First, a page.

Colonial French cavalry in Greece, September 1918.
Colonial French cavalry in Greece, September 1918.
Indian lancers escort Ottoman prisoners through the streets of Jerusalem.
September 23, 1918 – The Cavalry Are Unleashed
Pictured – Indian horsemen in No Man’s Land.
The Great War was not a cavalryman’s war. Historians have been too harsh on the branch – cavalrymen played a large role on fronts beyond France, and even there they were more useful than is portrayed in daft films like Steven Spielberg’s War Horse, but most horsemen still spent most of the war sitting behind the lines with not much to do.
That changed in 1918 when the Central Powers rapidly disintegrated on all fronts. Allied generals had expected the war would last through 1919, only to find themselves suddenly confronted with the wide open spaces they had dreamed of since Mons and the Marne. The cavalry finally had its chance to “ride into the Gee in Gap” and chase down a fleeing enemy like it had been trained to do.
Nowhere was the continued usefulness of the cavalry more evident than in Palsetine. There, General Allenby’s 14,000-strong Desert Mounted Corps was in the midst of annihilated three Turkish armies, with the help of the RAF. On September 23, lancers from Mysore captured the town of Haifa on the coast, losing only three dead in a charge that took 700 prisoners and is still commemorated each year by the Indian Army as “Haifa Day.” In Macedonia, French cavalrymen rounded up Bulgarian stragglers and kept the survivros running back to Sofia.
On the Western Front, the cavalry had ironically become a driving force of the attack, as its men were well-rested and incredibly eager for action after years grooming their horses. Haig never unleashed the full Cavalry Corps in the west in the grand style of charge its commanders wanted; in all reality there numbers had been so reduced from units being converted to infantry that they could not take full advantage of the situation. The Germans were in retreat, but retained enough of a defense in depth to hold any prolonged British attack. Although the cavalry in the West never reached its full potential by September 1918 it was being used constantly as a part of the combined-arms warfare which would soon crack the Hindenburg Line and show that the stalemate of trench warfare had been resolved.
The Lancers enter Haifa.
September 23 1918, Haifa–British cavalry had advanced dozens of miles since the 19th, destroying the better part of two Turkish armies. So far, they had been able to find water and fodder for their horses from the large amount of territory captured, but supply was still becoming a concern. Bringing supplies over such a long distance by land would be quite difficult, so it became a top priority to secure the seaports at Acre and Haifa to land supplies by sea. Acre would fall quickly, but Haifa was a more difficult matter. An attempt to secure it with armored cars on the evening of the 22nd failed, driven back by an Austrian battery on Mount Carmel and German machine gun fire. The next day, British cavalry and armored cars made another attempt. Maneuver was difficult due to marshy ground, and many horses were killed while attempting to get around it.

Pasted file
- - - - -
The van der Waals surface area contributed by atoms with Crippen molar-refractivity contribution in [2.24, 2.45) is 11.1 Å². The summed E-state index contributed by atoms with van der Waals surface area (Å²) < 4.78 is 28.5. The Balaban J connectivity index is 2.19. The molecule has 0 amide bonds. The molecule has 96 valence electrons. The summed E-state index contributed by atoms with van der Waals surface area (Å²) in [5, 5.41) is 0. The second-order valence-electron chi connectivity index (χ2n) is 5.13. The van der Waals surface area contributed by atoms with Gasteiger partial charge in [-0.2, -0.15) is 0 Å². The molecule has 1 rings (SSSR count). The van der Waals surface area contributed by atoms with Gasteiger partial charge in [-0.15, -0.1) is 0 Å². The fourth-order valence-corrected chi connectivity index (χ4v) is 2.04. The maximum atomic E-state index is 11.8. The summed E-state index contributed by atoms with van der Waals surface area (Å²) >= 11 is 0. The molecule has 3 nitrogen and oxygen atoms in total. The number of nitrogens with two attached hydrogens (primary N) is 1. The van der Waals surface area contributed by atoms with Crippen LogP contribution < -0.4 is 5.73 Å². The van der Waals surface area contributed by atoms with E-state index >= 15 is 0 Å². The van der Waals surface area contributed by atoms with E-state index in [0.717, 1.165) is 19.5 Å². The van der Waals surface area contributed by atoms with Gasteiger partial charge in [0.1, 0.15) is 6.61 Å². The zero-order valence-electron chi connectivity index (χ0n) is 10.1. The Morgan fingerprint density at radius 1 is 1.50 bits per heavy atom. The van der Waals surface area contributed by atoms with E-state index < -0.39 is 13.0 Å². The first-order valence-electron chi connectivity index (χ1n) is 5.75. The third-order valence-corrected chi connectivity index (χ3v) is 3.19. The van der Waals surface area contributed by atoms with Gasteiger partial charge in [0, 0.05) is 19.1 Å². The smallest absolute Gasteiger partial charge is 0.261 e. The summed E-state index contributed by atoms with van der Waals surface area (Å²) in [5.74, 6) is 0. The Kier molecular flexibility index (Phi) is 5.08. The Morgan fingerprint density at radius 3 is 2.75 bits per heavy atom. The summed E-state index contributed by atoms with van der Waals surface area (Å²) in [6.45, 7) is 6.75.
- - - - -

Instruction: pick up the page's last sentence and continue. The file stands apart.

Despite their weakened state, the Mysore and Jodhpur Lancers was able to charge the German machine guns and quickly overwhelmed them; while many of the horses were mortally wounded during the charge, they were still able to carry their riders to their objective. Another uphill attack by the Mysore Lancers took the Austrian battery on Mt. Carmel, and Haifa was taken soon thereafter. Only three Allied soldiers were killed in the fighting. The victory, involving one of the final successful cavalry charges in history, is still celebrated by the Indian Army as Haifa Day.
Sources include: Cyril Falls, Armageddon, 1918; Roger Ford, Eden to Armageddon; The Indian Express (includes image credit).
Lieutenant Colonel W.J. Peacocke DSO, commanding officer of the 9th Royal Innniskilling Fusiliers. Peacocke survived the war but was killed by the IRA in 1921 for aiding British troops during the Irish War of Independence. The Anglo-Irish conflict was one of many small wars that would continue in Europe even after the Armistice of November 1918.
A very well-earned nap.
Sep 23 1918 “Indian cavalry of the Jodhpore and Mysore Lancers, 16th (Imperial Service) Cavalry Brigade passing through Haifa following the city’s capture from Turkey (Ottoman Empire)” https://t.co/uCpm4cyL2I https://t.co/5YIu3yJPgw http://twitter.com/ThisDayInWWI/status/1043893234399768576
Sep 23 1918 “Submarine R,27 ready for launching” https://t.co/Srhh4EARsZ https://t.co/iX8tvUGW7m http://twitter.com/ThisDayInWWI/status/1043891308316655616
Sep 23 1918 “American minelayer USS SAN FRANCISCO in dry dock at Invergordon” https://t.co/VAXTf6HEe4 https://t.co/DUBM8Jv6kN http://twitter.com/ThisDayInWWI/status/1043890992464588800
Sep 23 1918 “Cavalry passing through the streets of Haifa, which was captured by the Jodhpore and Mysore Lancers, 15th (Imperial Service) Cavalry Brigade” https://t.co/rgYxmIXFuj https://t.co/DMrgECGCcI http://twitter.com/ThisDayInWWI/status/1043890644119240705